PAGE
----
‘A.D.: The Bible Continues’: The Cross in the Sky, Mary and the Holy Spirit

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Tonight, Easter Sunday, April 5, the 12-part series “A.D.: The Bible Continues” premieres on NBC, with executive producers and spouses Mark Burnett and Roma Downey continuing the saga they began with “The Bible” on History Channel in 2013 (and its two-hour movie version, “Son of God,” in 2014).

A few days ago, I posted an interview I did at a press event in January with Burnett and Downey — click here for that — but that wasn’t all of our conversation, and they weren’t the only people I talked to.

Click here and here for my two-part interview with Argentinean actor Juan Pablo Di Pace, who plays Jesus, from Pax Culturati, my blog at Patheos.com.

Here’s a taste:

“There’s no basis for playing [Jesus],” said Di Pace, speaking to me in a corner of a party at a press event in January in Pasadena, California. “No one actually says how He felt. There is no description of what He was thinking at that particular moment, and the thought process and how He felt when they had to crucify Him, and He had to just take it.

“He believed in what He was doing, but of course, he was a man. He doubted it. I love the idea that there is a very small moment when He looks up at the sky, and He says, ‘Why have you forsaken me?’”

According to Burnett and Downey, when they struck the deal with NBC — which already airs Burnett’s “The Celebrity Apprentice” and “The Voice” — they weren’t sure when “A.D.” would air.

Said Downey, “We’re very encouraged to be on network television with this,with the potential of reaching millions of people with this story. We weren’t kidding today when we said this is the most anticipated piece of work in our careers, with the amount of people emailing and reaching out to us about how excited they are that this series is going to be available — remembering that many people still don’t have cable, with a subscription.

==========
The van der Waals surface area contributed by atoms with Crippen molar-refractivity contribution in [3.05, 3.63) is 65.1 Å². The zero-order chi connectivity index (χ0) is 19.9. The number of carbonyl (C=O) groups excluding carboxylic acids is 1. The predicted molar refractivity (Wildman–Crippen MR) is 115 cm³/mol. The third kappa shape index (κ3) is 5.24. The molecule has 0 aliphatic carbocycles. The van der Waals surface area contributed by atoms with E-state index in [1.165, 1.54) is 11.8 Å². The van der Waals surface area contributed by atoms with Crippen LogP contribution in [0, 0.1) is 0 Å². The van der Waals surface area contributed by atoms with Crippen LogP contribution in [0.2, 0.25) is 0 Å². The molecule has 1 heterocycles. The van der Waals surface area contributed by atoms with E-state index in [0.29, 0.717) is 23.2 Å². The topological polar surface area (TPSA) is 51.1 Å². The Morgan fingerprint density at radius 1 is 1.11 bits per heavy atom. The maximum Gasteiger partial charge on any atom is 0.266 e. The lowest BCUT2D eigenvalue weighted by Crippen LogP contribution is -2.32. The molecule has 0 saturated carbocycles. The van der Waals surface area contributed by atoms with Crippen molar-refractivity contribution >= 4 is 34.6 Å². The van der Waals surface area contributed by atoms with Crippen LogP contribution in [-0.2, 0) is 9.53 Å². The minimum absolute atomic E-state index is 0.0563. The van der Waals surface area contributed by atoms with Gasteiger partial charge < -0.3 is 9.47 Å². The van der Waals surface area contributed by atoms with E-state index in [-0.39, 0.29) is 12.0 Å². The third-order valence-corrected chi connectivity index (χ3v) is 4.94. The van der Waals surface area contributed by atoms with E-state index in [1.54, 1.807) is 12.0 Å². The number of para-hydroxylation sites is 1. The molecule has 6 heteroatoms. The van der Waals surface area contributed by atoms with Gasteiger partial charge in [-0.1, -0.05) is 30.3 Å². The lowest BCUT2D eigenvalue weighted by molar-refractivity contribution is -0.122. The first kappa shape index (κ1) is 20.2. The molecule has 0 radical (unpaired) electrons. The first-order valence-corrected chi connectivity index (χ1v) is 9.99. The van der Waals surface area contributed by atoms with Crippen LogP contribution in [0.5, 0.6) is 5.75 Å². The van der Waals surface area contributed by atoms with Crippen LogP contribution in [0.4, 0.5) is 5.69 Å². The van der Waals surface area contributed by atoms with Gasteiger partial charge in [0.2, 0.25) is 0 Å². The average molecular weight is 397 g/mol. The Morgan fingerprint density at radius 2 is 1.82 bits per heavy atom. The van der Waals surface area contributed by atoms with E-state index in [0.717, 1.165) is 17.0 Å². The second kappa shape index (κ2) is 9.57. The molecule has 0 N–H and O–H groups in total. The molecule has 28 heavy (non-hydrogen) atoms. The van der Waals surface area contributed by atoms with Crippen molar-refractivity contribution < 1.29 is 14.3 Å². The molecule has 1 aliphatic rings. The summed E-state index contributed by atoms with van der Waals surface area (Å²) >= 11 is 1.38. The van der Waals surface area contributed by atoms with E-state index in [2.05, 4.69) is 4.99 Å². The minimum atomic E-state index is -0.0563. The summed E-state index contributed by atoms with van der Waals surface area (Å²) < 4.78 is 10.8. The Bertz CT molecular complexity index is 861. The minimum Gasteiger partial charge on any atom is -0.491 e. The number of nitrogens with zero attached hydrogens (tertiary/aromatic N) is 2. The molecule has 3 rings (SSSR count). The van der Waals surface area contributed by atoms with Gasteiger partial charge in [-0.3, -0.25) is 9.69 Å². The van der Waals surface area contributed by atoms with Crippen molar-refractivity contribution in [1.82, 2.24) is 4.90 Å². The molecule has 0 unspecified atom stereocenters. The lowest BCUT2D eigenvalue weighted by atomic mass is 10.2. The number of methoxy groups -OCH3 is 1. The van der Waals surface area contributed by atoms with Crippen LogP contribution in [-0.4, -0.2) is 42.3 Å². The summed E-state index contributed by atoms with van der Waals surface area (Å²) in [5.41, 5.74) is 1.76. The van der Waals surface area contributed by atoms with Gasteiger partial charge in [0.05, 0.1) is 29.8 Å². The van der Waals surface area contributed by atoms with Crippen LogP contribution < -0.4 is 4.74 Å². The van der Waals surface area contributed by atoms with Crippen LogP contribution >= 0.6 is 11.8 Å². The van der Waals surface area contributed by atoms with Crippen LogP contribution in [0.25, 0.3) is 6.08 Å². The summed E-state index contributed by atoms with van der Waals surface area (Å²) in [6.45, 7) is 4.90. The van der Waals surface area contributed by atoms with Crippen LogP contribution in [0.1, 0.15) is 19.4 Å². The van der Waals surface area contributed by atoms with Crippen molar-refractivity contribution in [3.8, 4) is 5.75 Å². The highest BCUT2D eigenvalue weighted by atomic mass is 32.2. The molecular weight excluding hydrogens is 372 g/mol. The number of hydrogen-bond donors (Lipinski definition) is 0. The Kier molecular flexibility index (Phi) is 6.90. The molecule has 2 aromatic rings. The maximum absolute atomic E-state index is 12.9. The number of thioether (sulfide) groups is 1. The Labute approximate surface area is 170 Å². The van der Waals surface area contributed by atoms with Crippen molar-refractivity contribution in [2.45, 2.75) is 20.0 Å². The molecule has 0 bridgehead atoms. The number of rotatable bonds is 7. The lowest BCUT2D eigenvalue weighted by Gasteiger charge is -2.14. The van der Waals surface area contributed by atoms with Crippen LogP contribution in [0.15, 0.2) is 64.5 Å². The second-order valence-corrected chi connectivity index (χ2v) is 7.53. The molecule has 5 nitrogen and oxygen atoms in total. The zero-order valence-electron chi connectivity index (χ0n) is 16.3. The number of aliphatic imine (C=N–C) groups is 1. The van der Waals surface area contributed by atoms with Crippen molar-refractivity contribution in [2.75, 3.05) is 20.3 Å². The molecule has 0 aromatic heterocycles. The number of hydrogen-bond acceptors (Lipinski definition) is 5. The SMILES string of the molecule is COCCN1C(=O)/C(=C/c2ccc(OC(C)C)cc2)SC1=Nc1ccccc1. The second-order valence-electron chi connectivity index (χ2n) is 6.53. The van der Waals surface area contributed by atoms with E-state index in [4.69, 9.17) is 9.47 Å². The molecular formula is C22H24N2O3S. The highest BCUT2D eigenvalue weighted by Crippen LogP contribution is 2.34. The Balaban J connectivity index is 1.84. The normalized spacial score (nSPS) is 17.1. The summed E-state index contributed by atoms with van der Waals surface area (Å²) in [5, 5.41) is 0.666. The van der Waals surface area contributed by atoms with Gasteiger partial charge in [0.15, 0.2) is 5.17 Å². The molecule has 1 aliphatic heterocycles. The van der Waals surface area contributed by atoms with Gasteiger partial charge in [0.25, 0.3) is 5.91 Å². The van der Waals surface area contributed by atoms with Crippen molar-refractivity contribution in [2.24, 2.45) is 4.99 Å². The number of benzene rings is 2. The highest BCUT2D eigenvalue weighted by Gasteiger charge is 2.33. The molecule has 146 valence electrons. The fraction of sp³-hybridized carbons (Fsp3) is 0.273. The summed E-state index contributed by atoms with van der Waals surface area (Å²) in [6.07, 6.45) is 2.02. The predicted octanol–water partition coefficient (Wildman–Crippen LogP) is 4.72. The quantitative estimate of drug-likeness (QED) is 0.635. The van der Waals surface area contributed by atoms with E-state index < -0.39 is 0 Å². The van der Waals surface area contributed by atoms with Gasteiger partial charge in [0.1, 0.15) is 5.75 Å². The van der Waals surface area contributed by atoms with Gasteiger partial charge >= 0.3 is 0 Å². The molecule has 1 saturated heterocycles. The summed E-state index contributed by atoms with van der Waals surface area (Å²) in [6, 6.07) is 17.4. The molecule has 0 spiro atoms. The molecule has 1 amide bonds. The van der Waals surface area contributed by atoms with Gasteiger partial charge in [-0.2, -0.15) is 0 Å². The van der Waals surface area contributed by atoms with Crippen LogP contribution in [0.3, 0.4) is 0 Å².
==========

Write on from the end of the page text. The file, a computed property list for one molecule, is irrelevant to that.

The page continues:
“So there’s the opportunity, Easter Sunday, for families to be able to gather together and turn the television on and get, ‘A.D.'”

Added Burnett, “We had no idea when this would come on. It’s amazing, because you never know when it could be available.”

There was also a sign in the heavens in the form of a cross-shaped cloud in the sky over the set in Morocco. Cross-in-the-sky-Roma-Downey

“The cross in the sky was a show-stopper down there,” said Downey, “as everybody fumbled underneath long robes for hidden iPhones to take photographs of that.

“At another point, there was a double rainbow, which kissed the heavens. A rainbow always feels like a blessing. The rainbow shows up in Scripture, so a double rainbow felt like a double blessing. There are signs everywhere if you choose to read them and feel the encouragement in them.”

“The key will be,” said Burnett, “to have the audience fall in love with Peter and Paul. You don’t have Jesus, as he is in the Gospels there, throughout.”

“But,” said Downey, ” we have the Holy Spirit, who is the star of the show — the Holy Spirit and Pentecost, which will occur in the third episode. Mary, the mother of Jesus is in there. With the wonders of CGI, we’re able to create this amazing supernatural occurrence with the wind and the fire descending into the Upper Room and sweeping around.

“You see the movement of their hair and their costumes, and it swirls so fast, it starts to look like tongues of fire on their heads. It’s very cool.”

Italian-Australian actress Greta Scacchi plays the Virgin Mary (seen at top with Babou Ceesay, who plays John, and Chipo Chung, as Mary Magdalene), who unfortunately will not be seen in all 12 episodes.

“Mother Mary will depart the series,” says Downey, “and she does go off. She’s been handed over to the care of John. She’s around those first few episodes. We have a really beautiful scene where the guys are all so anxious and fearful that Jesus has been killed — it’s in that few days before He’s risen.

“They’re almost arguing among themselves, filled with fear, and a little bit of doubt creeping in. ‘He said He would come back, what if He doesn’t?’ She overhears them and comes in and says to them, ‘Could you not wait three days?’

“She really addresses them in a way that gets their attention and reminds them to be of good faith. It’s a really beautiful scene, and Greta is incredible in it.”

The views expressed here are those of the author, and do not necessarily represent the views of CatholicVote.org

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A native of the Adirondacks and Saratoga Springs in northern New York State, journalist and fiction writer Kate O'Hare now lives in Los Angeles, where she's on a neverending quest to find a parish in the L.A. Archdiocese with orthodox preaching, excellent traditional music and parking.

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